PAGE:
Rogers today announced that it has begun deploying its 5G core network, powered by Ericsson, in Toronto, Ottawa, Montreal and Vancouver to support future 5G technologies as they become available. The move is another step towards establishing reliable 5G in Canada.
“Considered the brain of the network, our 5G standalone core propels us forward on our path to bring the full potential of 5G to Canadians,” said Jorge Fernandes, Rogers chief technology and information officer. “As the first carrier to introduce wireless services to Canadians 35 years ago, and the first and largest 5G network in the country, we are pleased to once again be first to help advance telecommunications innovation in Canada. From ultra-low latency to advanced services like network slicing, standalone 5G will support applications and technologies that will have a profound impact on our economy and society.”
5G is slated to bring much higher cellular speeds to consumers and support massive IoT. Additionally, it can enable new technologies in the automotive, smart city, and VR and AR applications.
Rogers also announced today it has expanded its 5G network to 26 new cities and towns in Alberta, British Columbia, New Brunswick, Ontario, and Quebec, and now reaches 160 communities across the country.
Why 5G core is a big deal
While Canadians today can already enjoy improved speeds on current 5G networks, it has yet to realize its true potential.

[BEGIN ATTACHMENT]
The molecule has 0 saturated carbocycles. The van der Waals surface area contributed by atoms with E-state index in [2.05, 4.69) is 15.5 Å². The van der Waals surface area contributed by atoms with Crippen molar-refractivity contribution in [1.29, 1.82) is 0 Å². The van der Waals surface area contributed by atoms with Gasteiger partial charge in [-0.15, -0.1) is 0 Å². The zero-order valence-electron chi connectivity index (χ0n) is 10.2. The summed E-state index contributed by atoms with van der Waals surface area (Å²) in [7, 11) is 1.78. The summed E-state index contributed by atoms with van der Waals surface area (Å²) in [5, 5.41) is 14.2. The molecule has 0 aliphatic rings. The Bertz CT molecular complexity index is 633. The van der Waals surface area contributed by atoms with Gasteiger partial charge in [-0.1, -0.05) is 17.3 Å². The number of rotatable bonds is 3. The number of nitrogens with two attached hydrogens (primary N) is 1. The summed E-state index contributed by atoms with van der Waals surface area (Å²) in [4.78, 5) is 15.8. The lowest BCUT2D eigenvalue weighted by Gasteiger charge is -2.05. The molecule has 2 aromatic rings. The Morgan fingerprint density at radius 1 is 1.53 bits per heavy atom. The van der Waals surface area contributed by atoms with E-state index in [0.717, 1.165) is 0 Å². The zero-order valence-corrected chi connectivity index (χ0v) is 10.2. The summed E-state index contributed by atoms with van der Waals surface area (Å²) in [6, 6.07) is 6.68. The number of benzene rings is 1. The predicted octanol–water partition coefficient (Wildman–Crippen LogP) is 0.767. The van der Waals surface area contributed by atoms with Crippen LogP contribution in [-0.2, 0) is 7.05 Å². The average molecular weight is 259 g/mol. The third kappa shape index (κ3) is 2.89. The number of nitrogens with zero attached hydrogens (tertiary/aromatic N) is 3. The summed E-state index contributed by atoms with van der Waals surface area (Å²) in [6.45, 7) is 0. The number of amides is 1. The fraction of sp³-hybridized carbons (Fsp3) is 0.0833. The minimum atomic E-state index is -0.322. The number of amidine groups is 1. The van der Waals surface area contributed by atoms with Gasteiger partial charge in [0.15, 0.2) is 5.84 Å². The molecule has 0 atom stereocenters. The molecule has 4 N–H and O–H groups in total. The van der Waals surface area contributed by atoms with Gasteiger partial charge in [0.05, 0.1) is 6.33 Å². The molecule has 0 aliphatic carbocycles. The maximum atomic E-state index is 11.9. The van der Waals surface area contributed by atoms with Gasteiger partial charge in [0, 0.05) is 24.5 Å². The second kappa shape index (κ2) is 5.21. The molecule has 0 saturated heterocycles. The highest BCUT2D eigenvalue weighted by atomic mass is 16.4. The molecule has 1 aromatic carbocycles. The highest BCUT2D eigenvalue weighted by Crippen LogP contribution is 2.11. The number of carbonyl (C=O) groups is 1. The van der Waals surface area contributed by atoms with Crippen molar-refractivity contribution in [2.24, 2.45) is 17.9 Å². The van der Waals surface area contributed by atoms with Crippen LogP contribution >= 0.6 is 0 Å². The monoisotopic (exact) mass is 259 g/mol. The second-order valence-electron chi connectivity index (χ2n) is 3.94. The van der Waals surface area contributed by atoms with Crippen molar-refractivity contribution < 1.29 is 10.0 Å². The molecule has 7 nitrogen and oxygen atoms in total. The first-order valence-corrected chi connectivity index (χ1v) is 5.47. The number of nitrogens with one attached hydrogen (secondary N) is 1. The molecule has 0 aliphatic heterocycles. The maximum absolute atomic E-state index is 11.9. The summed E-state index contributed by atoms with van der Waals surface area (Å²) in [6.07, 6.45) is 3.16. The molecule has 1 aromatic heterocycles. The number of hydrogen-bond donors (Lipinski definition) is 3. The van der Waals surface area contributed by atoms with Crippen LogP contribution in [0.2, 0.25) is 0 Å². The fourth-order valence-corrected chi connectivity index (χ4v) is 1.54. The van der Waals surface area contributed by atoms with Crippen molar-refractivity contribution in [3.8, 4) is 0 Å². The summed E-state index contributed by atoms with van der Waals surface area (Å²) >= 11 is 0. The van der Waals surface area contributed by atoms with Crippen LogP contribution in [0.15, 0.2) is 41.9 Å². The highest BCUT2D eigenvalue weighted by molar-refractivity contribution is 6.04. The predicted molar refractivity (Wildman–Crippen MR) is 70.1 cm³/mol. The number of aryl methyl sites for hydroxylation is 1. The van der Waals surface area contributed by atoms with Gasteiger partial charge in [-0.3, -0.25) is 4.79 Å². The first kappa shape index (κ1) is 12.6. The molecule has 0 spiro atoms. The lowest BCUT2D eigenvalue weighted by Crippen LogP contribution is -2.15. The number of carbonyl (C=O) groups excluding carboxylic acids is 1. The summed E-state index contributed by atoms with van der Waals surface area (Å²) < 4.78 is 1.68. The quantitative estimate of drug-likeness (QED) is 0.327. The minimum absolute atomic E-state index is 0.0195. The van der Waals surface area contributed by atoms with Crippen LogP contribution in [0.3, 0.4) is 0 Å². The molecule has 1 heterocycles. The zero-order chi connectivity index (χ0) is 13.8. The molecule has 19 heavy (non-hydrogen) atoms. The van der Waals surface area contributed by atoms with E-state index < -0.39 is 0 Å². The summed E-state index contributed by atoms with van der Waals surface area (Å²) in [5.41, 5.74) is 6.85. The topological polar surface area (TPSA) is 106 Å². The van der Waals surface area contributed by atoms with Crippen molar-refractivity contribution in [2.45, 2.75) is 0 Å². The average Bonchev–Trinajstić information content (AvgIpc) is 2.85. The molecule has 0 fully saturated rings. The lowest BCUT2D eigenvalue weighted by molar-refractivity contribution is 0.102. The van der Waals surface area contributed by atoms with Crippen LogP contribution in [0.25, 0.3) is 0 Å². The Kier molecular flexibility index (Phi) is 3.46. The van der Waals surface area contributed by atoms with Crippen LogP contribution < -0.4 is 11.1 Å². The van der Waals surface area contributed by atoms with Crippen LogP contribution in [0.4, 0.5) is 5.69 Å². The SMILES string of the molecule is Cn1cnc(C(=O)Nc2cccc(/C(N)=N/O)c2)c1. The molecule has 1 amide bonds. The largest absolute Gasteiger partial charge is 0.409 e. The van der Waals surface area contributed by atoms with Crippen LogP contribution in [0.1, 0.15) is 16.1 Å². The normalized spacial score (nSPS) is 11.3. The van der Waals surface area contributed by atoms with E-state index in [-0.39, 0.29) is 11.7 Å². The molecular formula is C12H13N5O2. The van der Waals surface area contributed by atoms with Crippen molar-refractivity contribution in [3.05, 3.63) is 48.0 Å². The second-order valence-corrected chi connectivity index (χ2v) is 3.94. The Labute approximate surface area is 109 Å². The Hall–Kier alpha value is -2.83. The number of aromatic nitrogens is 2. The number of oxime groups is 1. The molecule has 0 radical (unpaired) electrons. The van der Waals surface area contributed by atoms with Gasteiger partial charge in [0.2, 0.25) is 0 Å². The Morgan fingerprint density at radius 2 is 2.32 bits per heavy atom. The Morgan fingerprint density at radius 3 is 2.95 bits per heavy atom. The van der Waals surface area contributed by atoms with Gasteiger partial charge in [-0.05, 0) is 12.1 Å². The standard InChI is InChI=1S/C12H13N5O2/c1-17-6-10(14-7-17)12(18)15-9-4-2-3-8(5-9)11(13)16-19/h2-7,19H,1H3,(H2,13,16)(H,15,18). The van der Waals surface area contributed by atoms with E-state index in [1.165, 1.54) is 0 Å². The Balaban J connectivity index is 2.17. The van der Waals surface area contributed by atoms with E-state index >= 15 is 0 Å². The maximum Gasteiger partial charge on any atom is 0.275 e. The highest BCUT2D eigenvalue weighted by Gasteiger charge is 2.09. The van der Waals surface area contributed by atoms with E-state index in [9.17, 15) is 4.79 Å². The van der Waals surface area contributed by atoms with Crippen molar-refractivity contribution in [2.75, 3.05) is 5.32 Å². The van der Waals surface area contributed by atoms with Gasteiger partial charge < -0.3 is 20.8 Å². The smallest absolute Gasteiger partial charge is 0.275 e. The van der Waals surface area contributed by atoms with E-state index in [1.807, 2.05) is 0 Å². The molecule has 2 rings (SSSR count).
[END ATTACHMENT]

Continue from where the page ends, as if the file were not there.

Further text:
The 5G architecture is largely divided into two segments: The 5G radio access network (RAN) that facilitates communication between the end-user devices and the cell sites, and the 5G core, the portion of the network that delivers data between the antenna base stations and the servers. Current 5G services in Canada only implements the 5G RAN (5G New Radio) and still rely on a 4G core. This architecture is known as non-standalone (NSA) 5G.
Although NSA 5G allows carriers to reach the market quicker and immediately upgrade data speeds to their subscribers, it’s an intermittent step to true 5G. The 5G radio’s base stations are still connected to a 4G backend, which needs an LTE anchor to establish a connection. This prevents other benefits of 5G–like low latency and robust traffic management–from being implemented.
Once a network uses both the 5G NR and core, it becomes standalone (SA) 5G, the optimal setup operators aim for. SA 5G enables a plethora of new features, including a simplified network stack that reduces latency, better traffic management capabilities, and a cloud-native architecture that addresses many operational inefficiencies.
Another key feature of standalone 5G is network slicing, a software-defined networking technology that portions the network’s resources to different use cases. For example, an operator may choose to dedicate a slice to telemedicine, an industry that prioritizes reliability and low latency. The slices can also be adjusted dynamically as demands change.
But 5G won’t replace 4G anytime soon. Thus, operators and equipment manufacturers will support dual-mode 5G core, in which the 5G network equipment can also support 4G LTE traffic. Rogers, along with all major carriers in Canada, will support this architecture.